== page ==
DroneSploit is a dedicated exploit framework which comprises of various drone hacking techniques. It targets WiFi based Commercial-Off-The-Shelf drones and was first observed in in the wild in early December of 2019.
Here at DroneSec we like to think of drones as flying computers and like any computer system, they contain a significant amount of data which if left vulnerable could present a cyber risk. Understanding these risks can help you to better secure your drone ecosystem and prevent financial, data, or asset loss.
The framework consists of both old and new attack vectors against a variety of drone types, including passive and active monitoring, deauth attacks and vectors to break into closed drone-controller circuits. The aim is to automate and streamline the process, being simple to conduct and visualise the results in real-time.
The framework is limited in its ability to only target WiFi-based drones (e.g. AR Drone, DJI Tello, Mavic Mini) but not RF-based drones (DJI Phantom 4, Mavic Pro etc) but the goal being to bring together as many exploits as possible for drones under one roof. By typically Information Security standards, it seeks to make users aware of the risks and perform simulated attacks against their own systems in order to better protect them.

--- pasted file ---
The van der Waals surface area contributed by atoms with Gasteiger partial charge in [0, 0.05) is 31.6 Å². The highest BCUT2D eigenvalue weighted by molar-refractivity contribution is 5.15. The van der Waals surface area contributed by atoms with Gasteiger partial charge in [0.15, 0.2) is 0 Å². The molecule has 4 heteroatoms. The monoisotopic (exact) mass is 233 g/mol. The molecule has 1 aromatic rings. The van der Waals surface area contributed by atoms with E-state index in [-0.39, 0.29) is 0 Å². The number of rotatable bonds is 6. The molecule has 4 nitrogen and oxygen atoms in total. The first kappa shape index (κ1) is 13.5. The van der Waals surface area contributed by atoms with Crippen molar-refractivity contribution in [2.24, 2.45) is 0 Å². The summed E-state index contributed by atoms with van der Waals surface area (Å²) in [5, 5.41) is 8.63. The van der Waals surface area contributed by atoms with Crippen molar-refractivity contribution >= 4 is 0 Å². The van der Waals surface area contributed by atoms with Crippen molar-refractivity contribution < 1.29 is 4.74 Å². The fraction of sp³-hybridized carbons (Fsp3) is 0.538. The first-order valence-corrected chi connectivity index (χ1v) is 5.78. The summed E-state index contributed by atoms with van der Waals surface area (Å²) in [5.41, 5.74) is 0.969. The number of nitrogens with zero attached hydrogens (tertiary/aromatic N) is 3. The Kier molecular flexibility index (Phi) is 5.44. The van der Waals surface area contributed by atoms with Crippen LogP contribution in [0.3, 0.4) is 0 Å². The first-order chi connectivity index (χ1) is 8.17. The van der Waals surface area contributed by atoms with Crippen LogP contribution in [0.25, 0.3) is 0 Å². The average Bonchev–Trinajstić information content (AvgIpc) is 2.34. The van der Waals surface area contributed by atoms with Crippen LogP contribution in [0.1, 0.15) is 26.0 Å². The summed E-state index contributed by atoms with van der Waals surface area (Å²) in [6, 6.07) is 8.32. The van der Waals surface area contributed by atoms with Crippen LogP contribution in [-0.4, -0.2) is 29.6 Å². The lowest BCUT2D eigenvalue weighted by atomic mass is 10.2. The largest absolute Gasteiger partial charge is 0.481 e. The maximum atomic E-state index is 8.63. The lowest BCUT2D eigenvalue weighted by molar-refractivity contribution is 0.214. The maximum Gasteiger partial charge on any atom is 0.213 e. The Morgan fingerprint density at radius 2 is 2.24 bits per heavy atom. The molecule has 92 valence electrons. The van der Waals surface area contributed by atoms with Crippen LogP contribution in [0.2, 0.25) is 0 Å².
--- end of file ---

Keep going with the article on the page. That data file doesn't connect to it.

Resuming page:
As with any WiFi-based drone systems, ensure appropriate attack-vectors have been identified and simulated against. For drones that allow modification of their Wireless Access Points (WAPs) and associated passwords, customise these before flight operations, disable open-connectivity and ensure networks are protected with up-to-date encryption standards. Where possible, use MAC filtering to ensure only your trusted devices can connect. Review your drones’ action-policy for what happens when it loses connectivity and document the process for any unexpected actions it might take.
DroneSec conducted tests on four drone systems using the DroneSploit framework. Video release and dedicated writeup to follow.
 Deauth: De-authenticate – A number of packets sent to the controller or drone to separate the connection and allow the opportunity of a new device to connect and take place.
Interested in more drone hacking information? Check out our article on hacking the Parrot AR.Drone 2.0 here.
This analysis was first published in our DroneSec Notify Threat Intelligence release. To get the latest information on rogue drone incidents, regulation changes, and technological advances for the drone, counter-drone, and UTM System industries, subscribe here.
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